- As legislative sessions across the U.S. continue, several states are making moves toward banning single-use plastic bags and charging for replacement options. In Washington, for example, SB 5323 passed the state Senate and is in committee in the House of Representatives. An environmental committee already evaluated the bill favorably and recommended its passage.
- Last week, the Vermont Senate advanced a bill (S.113) that would prohibit single-use plastic bags and expanded polystyrene foam, mandate a fee for paper bags and require vendors to only give out single-use plastic straws on request. Gov. Phil Scott is “not opposed” to the plastic bag ban, according to VT Digger.
- In Massachusetts, a bill (H.771) that would ban single-use carryout bags and charge for replacement options was the subject of an April 2 hearing. At least 90 communities in Massachusetts, including Boston, already have some sort of restrictions on bags.
Right now, only California and Hawaii (via county policies) have statewide plastic bag bans in place. New York just passed one that will be phased in next March and allow local governments to enact their own fees on paper bags. After years of business opposition and plastics industry lobbying, that number has a chance to grow even more by the end of this year. The policies in Vermont and Massachusetts are viewed as likely to pass, especially because the latter now has support from the Massachusetts Municipal Association and the Massachusetts Food Association. Policies also up for debate in other New England states including Rhode Island, where the governor commissioned a task force on plastic pollution that recently returned recommendations including a bag ban.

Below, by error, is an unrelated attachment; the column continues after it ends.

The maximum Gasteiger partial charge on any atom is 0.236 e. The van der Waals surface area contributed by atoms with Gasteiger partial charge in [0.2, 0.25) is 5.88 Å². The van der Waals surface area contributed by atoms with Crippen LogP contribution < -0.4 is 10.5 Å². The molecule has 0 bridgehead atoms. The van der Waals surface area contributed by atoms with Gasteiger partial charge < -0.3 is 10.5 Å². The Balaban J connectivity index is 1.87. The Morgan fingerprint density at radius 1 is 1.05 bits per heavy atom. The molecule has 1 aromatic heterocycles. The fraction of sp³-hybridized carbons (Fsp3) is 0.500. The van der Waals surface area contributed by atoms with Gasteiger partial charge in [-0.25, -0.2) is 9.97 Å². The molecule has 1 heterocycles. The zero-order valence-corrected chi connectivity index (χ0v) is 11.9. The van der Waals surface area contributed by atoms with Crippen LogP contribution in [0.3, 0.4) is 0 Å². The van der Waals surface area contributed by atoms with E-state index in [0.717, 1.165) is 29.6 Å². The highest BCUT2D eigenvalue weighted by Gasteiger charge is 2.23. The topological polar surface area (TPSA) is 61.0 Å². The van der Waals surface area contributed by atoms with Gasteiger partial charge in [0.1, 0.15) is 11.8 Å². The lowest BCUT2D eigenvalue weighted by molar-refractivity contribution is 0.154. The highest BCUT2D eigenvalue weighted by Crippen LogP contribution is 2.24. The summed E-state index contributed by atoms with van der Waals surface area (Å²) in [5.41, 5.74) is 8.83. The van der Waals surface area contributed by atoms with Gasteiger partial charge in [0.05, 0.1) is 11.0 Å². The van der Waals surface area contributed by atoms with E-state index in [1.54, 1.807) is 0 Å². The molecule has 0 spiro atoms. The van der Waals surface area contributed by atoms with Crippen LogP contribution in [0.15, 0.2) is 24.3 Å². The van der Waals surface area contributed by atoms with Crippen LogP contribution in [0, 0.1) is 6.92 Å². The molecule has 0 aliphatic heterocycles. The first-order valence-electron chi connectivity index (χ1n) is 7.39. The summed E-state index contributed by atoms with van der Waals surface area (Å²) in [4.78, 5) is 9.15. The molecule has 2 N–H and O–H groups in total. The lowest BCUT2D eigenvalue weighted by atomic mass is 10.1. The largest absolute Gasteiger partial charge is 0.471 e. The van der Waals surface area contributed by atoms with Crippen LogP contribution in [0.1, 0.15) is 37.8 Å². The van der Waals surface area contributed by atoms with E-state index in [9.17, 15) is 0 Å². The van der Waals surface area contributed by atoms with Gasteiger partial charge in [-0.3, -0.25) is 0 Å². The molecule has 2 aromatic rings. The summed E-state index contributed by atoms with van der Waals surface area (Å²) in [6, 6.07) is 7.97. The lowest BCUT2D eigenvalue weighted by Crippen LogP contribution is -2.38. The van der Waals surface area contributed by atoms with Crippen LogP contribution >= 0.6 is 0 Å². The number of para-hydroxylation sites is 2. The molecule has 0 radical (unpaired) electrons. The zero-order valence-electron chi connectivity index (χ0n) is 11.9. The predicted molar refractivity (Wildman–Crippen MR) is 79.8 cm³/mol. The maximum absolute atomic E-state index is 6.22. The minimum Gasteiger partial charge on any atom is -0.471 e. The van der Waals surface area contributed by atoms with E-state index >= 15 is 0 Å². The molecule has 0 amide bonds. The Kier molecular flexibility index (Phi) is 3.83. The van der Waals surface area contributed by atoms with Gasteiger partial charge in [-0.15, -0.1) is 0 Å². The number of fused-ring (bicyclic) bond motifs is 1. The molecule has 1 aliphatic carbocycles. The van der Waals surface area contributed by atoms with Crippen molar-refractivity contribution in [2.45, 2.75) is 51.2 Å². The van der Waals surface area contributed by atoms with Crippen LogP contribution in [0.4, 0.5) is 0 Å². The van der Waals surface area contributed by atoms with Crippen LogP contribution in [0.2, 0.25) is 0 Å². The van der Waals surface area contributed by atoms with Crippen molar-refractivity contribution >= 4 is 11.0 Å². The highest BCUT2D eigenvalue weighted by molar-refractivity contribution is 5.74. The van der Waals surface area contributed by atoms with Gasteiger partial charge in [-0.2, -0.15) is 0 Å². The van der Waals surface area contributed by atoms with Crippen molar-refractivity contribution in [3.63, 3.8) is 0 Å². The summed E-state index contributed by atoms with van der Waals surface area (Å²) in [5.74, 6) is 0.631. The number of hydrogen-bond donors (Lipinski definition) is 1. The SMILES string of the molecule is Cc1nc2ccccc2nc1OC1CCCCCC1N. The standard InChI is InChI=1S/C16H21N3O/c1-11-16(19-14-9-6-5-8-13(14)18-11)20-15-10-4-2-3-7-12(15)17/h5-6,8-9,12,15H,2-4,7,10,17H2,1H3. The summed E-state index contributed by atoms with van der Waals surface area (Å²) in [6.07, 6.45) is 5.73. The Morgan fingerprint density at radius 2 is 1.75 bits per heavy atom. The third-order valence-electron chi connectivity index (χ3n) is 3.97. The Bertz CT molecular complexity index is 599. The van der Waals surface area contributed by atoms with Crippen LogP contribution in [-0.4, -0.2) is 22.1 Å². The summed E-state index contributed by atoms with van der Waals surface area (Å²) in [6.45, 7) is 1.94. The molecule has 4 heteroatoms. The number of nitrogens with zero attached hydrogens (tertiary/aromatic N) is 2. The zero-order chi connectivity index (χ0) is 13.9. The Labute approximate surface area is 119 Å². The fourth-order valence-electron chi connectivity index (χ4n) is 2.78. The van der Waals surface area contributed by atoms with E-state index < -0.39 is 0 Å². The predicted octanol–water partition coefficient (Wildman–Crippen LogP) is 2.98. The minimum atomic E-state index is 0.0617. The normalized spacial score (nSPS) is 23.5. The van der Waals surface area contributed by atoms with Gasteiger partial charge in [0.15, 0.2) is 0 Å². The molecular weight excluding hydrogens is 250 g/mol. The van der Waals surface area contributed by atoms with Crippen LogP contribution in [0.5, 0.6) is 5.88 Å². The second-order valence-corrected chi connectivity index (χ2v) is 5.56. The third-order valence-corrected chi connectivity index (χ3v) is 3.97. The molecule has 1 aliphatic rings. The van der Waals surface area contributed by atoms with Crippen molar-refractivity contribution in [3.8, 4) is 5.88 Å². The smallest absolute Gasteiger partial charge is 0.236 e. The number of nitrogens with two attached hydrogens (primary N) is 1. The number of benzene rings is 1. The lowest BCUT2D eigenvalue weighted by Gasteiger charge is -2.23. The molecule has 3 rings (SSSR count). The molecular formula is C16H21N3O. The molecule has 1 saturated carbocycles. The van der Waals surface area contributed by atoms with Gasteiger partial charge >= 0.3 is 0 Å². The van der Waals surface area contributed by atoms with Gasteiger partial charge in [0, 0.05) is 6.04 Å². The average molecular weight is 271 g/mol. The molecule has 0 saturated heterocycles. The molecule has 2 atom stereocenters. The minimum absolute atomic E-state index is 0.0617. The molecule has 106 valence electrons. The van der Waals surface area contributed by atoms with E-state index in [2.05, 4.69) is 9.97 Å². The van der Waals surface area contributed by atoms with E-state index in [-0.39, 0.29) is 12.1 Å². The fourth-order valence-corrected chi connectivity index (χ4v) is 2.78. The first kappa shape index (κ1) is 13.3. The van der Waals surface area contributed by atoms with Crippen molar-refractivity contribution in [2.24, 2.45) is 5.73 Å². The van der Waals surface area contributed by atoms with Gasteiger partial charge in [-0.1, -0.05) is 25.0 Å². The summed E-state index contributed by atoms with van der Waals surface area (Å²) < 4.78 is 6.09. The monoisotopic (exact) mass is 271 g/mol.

On the other end of the spectrum, some states are considering preemption bills that would prevent localities from establishing their own rules regulating plastic bags and other single-use items. Tennessee Gov. Bill Lee plans to sign a preemption bill, according to The Tennessean, after cities such as Memphis and Nashville were considering bag bans. A preemption bill is also advancing through the legislature in Oklahoma, where it is headed for a final vote in the house, as reported by The Journal Record. Multiple other states are also weighing their own preemption bills, following existing policies in nearly a dozen others including Arizona and Texas.
Plastic bags are highly common sources of contamination in single-stream recycling systems, as many consumers don't realize they aren't conventionally recyclable outside of drop-off programs. The bags can be dangerous tanglers in MRFs, putting workers at risk when they have to manually remove them from machinery.
Bags and other single-use items like expanded polystyrene carryout containers and plastic straws, are big symbols in "zero waste" efforts and campaigns as they're easy to identify and target for action at the public and consumer level. While some countries, such as Kenya, have made ambitious national moves it is unlikely the U.S. will see anything similar in the near future. Instead, efforts have been most active locally and may now be reaching a critical mass at the state level.